Mrs. G. E. Erickson, Dr. Stowell C. 
Coding, Professor Arthur N. Julian, Dean 
William L. Machmer, Dr. A. Anderson 
Mackimmie, Dr. Helen S. Mitchell,* Dr. 
William H. Ross, Mrs. Frank R. Shaw, 
Dr. Gilbert L. Woodside, Mr. Basil B. 
Wood, Mr. N. James Schoonmaker, Mrs. 
Doris Giehler McTigue, Mrs. A. S. 
Thompson, Mr. W. R. Wheeler, Mr. Ray 
Stannard Baker, Reverend W. R. Ham- 
lin, and Reverend H. R. Shipherd. 

*0n military leave 




43 



Sigma Xi 



In addition to playing host to several 
well-known scientists as guest speakers 
this year, Sigma Xi, national honorary 
scientific society, initiated Commander 
John A. Clague, of the United States 
Navy, John E. McConnell, John J. 
Powers, and Lawrence M. Bartlett. Asso- 
ciate membership was awarded to Mrs. 
Katherine Esselan, Miss Angela Filios, 
and Urbano C. Pozzani. 

Members of the M.S.C. chapter are: 
President, Charles P. Alexander; Vice- 
President, Frank A. Hayes; Secretary, 
Emmett Bennett; Treasurer, John G. 
Archibald. George W. Alderman, Allen E. 
Anderson, John S. Bailey, Hugh P. Baker, 
Lawrence M. Bartlett, William B. Becker, 
John H. Blair, Arthur I Bourne, Oran C. 
Boyd, Leon A. Bradley, K. L. Bullis, 
William G. Colby, Mrs. Sara M. Coolidge, 
G. C. Crampton, S. Gilbert Davis, Wil- 
liam L. Doran, William B. Esselen Jr., 
Walter S. Eisenmenger, Carl R. Fellers, 
Richard W. Fessenden, William H. Fitz- 
patrick, James A. Foord, Ralph L. France, 
J. H. Frandsen, Henry J. Franklin, Mon- 
roe E. Freeman, Arthur P. French, James 
E. Fuller, Constantine J. Gilgut, Clarence 
E. Gordon, Emil F. Guba, Christian I. 
Gunness, Marie S. Gutowska, Francis P. 
Griffiths, A. D. Holmes, Mrs. Julia O. 
Holmes, Fred P. Jeffrey, Linus H. Jones, 
Clifford V. Kightlinger, J. W. Kuzmeski, 
W. H. Lachman, Arthur Levine, John 
E. W. McConnell, Malcolm A. McKenzie, 



Walter A. Maclinn, George A. Marston, 
Oreana A. Merriam, William S. Mueller, 
Carl Olson, Jr., A. Vincent Osmun, 
Ernest H. Parrott, Charles A. Peters, 
John Joseph Powers, Wallace F. Powers, 
J. Harry Rich, Walter S. Ritchie, Arnold 

D. Rhodes, William H. Ross, Frank R. 
Shaw, Jacob K. Shaw, Dale H. Sieling, 
Fred J. Sievers, J. Harold Smith, Miss 
Marion E. Smith, Lawrence Southwick, 
Thomas Sproston, Jr., Harvey L. Sweet- 
man, W. E. Tomlinson, Jr., Miss Jay R. 
Traver, Reuben Trippensee, Ralph A. 
Van Meter, Henry Van Roekel, William 
G. Vinal, Willett Wandell, Mrs. Anne 
W. Wertz, Warren D. Whitcomb, Harold 

E. White, Gilbert L. Woodside, J. M. 
Woodward, Robert E. Young. 





fe 




iSNS 



[44] 



Healy, Spettigue, Milner, Hyatt, 

Winberg, Wo'ozin, Steele 
Kunces, Murray, Bird, Allen, Dellea, 
PuUai), Smith 




Who's Wh 



o 



Each year, through cooperation with 
over six hundred colleges and universities 
throughout the United States, Who's 
Who Among Students in American Uni- 
versities and Colleges is published. In each 
of the accredited schools, several students, 
outstanding for their personality and their 
position of leadership on the campus, are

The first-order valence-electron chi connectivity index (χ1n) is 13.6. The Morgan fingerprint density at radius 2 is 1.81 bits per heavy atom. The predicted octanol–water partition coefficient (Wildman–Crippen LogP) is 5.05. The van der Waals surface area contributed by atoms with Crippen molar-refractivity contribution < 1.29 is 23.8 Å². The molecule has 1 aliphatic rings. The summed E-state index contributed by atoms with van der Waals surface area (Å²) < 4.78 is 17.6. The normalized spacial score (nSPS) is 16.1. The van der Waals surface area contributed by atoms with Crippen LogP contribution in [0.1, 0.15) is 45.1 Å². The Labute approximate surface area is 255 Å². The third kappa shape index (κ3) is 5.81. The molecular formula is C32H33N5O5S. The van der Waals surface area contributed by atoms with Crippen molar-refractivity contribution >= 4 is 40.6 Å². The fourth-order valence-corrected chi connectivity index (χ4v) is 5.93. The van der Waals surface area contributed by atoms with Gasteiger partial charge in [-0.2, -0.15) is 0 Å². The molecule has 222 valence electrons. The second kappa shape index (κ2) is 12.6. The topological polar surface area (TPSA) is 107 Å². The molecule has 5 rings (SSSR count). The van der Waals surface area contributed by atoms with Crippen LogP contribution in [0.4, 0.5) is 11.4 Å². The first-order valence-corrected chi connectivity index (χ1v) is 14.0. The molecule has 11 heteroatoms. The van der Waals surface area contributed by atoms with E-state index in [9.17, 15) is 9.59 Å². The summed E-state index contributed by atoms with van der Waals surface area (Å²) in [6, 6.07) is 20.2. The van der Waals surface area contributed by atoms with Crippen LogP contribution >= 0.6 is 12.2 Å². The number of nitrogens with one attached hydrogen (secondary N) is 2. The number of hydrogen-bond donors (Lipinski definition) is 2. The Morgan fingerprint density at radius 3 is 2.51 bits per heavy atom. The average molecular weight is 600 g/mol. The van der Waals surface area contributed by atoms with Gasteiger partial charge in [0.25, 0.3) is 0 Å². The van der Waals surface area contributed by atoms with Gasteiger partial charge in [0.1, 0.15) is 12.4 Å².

selected by an impartial committee to 
have a biographical sketch included in the 
book, which is placed in the hands of 
hundreds of companies, who annually re- 
cruit outstanding students for employ- 
ment. 

This year, the following students of 
Massachusetts State College, from an en- 
rollment of one hundred and twenty-five 
men and six hundred women, were in- 
cluded in the 1944-45 book: Elliot R. 



Allen, Lucille O. Chaput, Elizabeth A. 
Bates, Catherine T. Dellea, Phyllis L. 
Hyatt, Mary A. Milner, Ruth J. Murray, 
Wilma C. Winberg, and Pearl Wolozin, 
all members of the Class of '45; Claire L. 
Healy, Donald L. Smith, Jean R. Spet- 
tigue, Ruth M. Steele, and Anne Tilton, 
all members of the Class of '46. Students 
nominated last year who are still at col- 
lege were automatically included again 
in this year's book. These included 
Barbara H. Bird, Joseph C. Kunces, and 
Barbara L. Pullan, all of the Class of '45. 
Inclusion in the book entitles students 
to buy a copy of the publication, which is 
also available at the college employment 
office for references requested by com- 
mercial companies; and to purchase and 
wear a Who's Who key. 




[45 




Bates, Bird, Wolozin 
Hyatt, PuUan, Winberg, Milner 



Isogon 



Isogon is an honorary society of seven 
junior girls tapped by the graduating 
members at Commencement, and four 
seniors, tapped in spring, on the basis of 
scholarship, personality, character, and 
activity. 

Members this year were Wilma Win- 
berg, president of Isogon and Kappa 
Kappa Gamma sorority, and member of 
the Glee Club and Who's Who in American 
Colleges and Universities; Barbara Pullan, 
vice-president, editor of the Collegian for 
two years, and member of Who's Who 
and Phi Kappa Phi; Betty Bates, ex- 
manager of the Glee Club, active member 
of WAA and the Phillips Brooks Club, 
and a member of Who's Who; Barbara 
Bird, member of WAA, Statettes, Kappa 
Alpha Theta, and Who's Who; Phyllis 
Hyatt, vice-president of Kappa Kappa 



Gamma, member of the Glee Club, 
Who's Who, WSGA, and WAA', Mary 
Milner, secretary-treasurer of Isogon, 
president of the 4-H Club, member of 
WAA, Who's Who and the Glee Club; 
Pearl Wolozin, president of the Pan- 
hellenic Council and vice-president of 
Sigma Iota, and a member of Who's Who. 
The four senior girls tapped this spring 
were Margery Cole, Patricia Jennings, 
Ruth Murray and Norma Sanford Pen- 
nington. 

Isogon, together with Mrs. Speer, 
assistant Dean of Women, is responsible 
for the successful conduction of the 
campus U.S.O. It also directs the junior- 
senior processional and has charge of 
ushering at graduation. Isogon cooperates 
with the Senate and the WSGA in admin-